Davis Cup is the debut album by American pianist Walter Davis Jr. featuring performances recorded in 1959 and released on the Blue Note label. It would be his only effort for the label and one of the few recordings where he figured as the leader. The Allmusic review by Stephen Thomas Erlewine states "Walter Davis Jr.'s debut record as a leader for Blue Note is a terrific hard bop session, a driving collection of six original tunes that emphasize the strengths not only of the pianist himself, but also his supporting band.
Outstanding three CD set featuring the entire July 1988 15 song performance at the Munich Philharmonic Concert Hall plus a blistering 35 minute version of 'Call It Anything' taken from his1970 Isle of Wight Festival show. The Munich concert features able assistance from Kenny Garrett, Bobby Irving, Adam Holzman and Joseph McCreary amongst others while the Isle of Wight track features Chick Corea, Keith Jarrett, Dave Holland and Jack DeJohnette.
The Johnny Hodges-Wild Bill Davis Project, Vol. 4. BLUE HODGE (LP). This out-of-print LP (which has not yet been reissued on CD) is the earliest of several matchups between altoist Johnny Hodges and organist Wild Bill Davis. With the assistance of Les Spann on guitar and flute, bassist Sam Jones and drummer Louis Hayes, Hodges and Davis mostly stick to fresh material, including three then-recent originals by Gary McFarland. Highlights include "Azure Te," "It Shouldn't Happen to a Dream" and "There Is No Greater Love," in addition to some swinging blues.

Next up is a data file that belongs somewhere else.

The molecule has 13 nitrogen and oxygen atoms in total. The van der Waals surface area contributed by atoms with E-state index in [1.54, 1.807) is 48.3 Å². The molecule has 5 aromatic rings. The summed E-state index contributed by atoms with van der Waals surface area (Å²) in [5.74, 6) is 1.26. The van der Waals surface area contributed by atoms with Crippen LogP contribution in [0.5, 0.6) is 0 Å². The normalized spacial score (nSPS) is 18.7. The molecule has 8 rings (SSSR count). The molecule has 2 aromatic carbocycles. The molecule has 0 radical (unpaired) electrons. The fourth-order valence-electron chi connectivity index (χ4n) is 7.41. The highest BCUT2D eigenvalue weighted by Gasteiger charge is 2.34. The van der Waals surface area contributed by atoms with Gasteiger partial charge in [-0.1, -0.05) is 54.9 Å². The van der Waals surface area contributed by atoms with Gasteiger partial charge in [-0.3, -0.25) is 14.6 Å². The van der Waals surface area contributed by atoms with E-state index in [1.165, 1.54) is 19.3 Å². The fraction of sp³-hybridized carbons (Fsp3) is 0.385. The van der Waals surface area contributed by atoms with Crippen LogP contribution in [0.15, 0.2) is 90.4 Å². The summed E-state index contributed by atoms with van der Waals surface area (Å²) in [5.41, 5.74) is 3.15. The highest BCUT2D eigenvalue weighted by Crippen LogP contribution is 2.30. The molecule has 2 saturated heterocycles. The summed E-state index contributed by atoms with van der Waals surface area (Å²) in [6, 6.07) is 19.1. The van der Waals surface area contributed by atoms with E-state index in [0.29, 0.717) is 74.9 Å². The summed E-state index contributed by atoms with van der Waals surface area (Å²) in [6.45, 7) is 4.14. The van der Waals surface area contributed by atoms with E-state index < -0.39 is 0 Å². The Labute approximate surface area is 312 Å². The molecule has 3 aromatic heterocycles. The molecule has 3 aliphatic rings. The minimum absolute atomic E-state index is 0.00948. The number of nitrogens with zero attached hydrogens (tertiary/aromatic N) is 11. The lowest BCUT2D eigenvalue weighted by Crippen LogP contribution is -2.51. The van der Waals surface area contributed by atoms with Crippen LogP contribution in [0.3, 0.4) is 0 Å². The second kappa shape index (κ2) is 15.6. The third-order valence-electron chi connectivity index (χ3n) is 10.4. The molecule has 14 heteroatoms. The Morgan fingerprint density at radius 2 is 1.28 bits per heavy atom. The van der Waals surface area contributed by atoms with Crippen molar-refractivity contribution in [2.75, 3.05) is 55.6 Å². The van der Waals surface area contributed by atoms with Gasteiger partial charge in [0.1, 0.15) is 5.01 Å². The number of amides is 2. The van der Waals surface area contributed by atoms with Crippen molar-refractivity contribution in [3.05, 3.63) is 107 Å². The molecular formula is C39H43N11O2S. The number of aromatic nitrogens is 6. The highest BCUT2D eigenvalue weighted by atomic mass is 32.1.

For nearly half a century, Miles Davis (1926-1991) was arguably the preeminent innovator in jazz - rarely staying in the same place twice, experimenting with the most cutting-edge styles and ideas he could imagine. This year, some of Miles' most enduring works for Columbia Records are collected the way they were originally heard: MILES DAVIS: THE ORIGINAL MONO RECORDINGS. Each CD, newly remastered by Mark Wilder at Battery Studios, is housed in a mini-LP replica jacket, faithfully replicating the original LP sleeves. They are encased in a quality slipcase, alongside a 40-page booklet with rare photos and brand-new essay offering in-depth, first-hand accounts from George Avakian, who signed Miles to Columbia in 1955, AND play-by-play from mastering engineer Mark Wilder. This is the true genius of Miles Davis as most people first heard it, the way it was intended to be heard: in mono.
Of the myriad double-live sets Miles Davis recorded in the early '70s, In Concert: Live at Philharmonic Hall is the only one documenting his On the Corner street-funk period, which is immediately obvious from the cover art. Actually, in terms of repertoire, the material from Get Up With It, Big Fun, and A Tribute to Jack Johnson each takes up a greater percentage of space, but the hard-driving rhythms and plentiful effects make it clear which of Davis' fusion aesthetics applied. In Concert begins to move Davis' live work even farther away from jazz tradition, as he largely forgoes concepts of soloing or space.